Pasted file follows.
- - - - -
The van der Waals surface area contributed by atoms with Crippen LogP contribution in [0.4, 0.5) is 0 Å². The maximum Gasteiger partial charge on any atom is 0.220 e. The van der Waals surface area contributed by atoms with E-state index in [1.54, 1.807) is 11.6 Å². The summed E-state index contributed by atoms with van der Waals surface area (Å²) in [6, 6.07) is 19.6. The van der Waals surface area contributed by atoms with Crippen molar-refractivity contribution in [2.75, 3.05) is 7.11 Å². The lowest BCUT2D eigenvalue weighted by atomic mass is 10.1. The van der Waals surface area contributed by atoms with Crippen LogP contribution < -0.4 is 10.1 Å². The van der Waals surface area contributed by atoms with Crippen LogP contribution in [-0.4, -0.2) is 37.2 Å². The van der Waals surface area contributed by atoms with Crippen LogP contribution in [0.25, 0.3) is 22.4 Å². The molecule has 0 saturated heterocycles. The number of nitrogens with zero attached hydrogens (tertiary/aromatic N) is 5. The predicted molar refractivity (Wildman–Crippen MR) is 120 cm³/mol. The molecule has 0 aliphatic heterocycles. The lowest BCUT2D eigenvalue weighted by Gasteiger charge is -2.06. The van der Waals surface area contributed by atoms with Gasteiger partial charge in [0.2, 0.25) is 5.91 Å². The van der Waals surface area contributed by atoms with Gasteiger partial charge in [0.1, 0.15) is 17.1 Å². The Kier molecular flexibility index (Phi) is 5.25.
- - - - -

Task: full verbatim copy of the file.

The van der Waals surface area contributed by atoms with Crippen LogP contribution in [0.4, 0.5) is 0 Å². The maximum Gasteiger partial charge on any atom is 0.220 e. The van der Waals surface area contributed by atoms with E-state index in [1.54, 1.807) is 11.6 Å². The summed E-state index contributed by atoms with van der Waals surface area (Å²) in [6, 6.07) is 19.6. The van der Waals surface area contributed by atoms with Crippen molar-refractivity contribution in [2.75, 3.05) is 7.11 Å². The lowest BCUT2D eigenvalue weighted by atomic mass is 10.1. The van der Waals surface area contributed by atoms with Crippen LogP contribution < -0.4 is 10.1 Å². The van der Waals surface area contributed by atoms with Crippen LogP contribution in [-0.4, -0.2) is 37.2 Å². The van der Waals surface area contributed by atoms with Crippen LogP contribution in [0.25, 0.3) is 22.4 Å². The molecule has 0 saturated heterocycles. The number of nitrogens with zero attached hydrogens (tertiary/aromatic N) is 5. The predicted molar refractivity (Wildman–Crippen MR) is 120 cm³/mol. The molecule has 0 aliphatic heterocycles. The lowest BCUT2D eigenvalue weighted by Gasteiger charge is -2.06. The van der Waals surface area contributed by atoms with Gasteiger partial charge in [0.2, 0.25) is 5.91 Å². The van der Waals surface area contributed by atoms with Gasteiger partial charge in [0.1, 0.15) is 17.1 Å². The Kier molecular flexibility index (Phi) is 5.25.